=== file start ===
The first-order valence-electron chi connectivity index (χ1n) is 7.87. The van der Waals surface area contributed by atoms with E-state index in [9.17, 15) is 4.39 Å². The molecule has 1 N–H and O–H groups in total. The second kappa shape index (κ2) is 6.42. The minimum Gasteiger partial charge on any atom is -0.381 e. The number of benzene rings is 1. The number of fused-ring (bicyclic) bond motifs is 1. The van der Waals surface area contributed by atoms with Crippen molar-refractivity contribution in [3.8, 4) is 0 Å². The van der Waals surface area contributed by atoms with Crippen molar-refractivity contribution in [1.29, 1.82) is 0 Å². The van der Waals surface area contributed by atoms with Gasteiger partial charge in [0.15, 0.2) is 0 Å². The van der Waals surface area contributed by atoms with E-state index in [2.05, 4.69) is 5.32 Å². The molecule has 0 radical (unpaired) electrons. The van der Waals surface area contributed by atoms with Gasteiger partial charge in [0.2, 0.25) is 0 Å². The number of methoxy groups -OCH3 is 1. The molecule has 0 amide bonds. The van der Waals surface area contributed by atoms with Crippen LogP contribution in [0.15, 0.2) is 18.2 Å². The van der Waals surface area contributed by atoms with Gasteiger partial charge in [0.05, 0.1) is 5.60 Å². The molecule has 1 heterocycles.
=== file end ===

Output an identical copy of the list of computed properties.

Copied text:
The first-order valence-electron chi connectivity index (χ1n) is 7.87. The van der Waals surface area contributed by atoms with E-state index in [9.17, 15) is 4.39 Å². The molecule has 1 N–H and O–H groups in total. The second kappa shape index (κ2) is 6.42. The minimum Gasteiger partial charge on any atom is -0.381 e. The number of benzene rings is 1. The number of fused-ring (bicyclic) bond motifs is 1. The van der Waals surface area contributed by atoms with Crippen molar-refractivity contribution in [3.8, 4) is 0 Å². The van der Waals surface area contributed by atoms with Crippen molar-refractivity contribution in [1.29, 1.82) is 0 Å². The van der Waals surface area contributed by atoms with Gasteiger partial charge in [0.15, 0.2) is 0 Å². The van der Waals surface area contributed by atoms with E-state index in [2.05, 4.69) is 5.32 Å². The molecule has 0 radical (unpaired) electrons. The van der Waals surface area contributed by atoms with Gasteiger partial charge in [0.2, 0.25) is 0 Å². The number of methoxy groups -OCH3 is 1. The molecule has 0 amide bonds. The van der Waals surface area contributed by atoms with Crippen LogP contribution in [0.15, 0.2) is 18.2 Å². The van der Waals surface area contributed by atoms with Gasteiger partial charge in [0.05, 0.1) is 5.60 Å². The molecule has 1 heterocycles.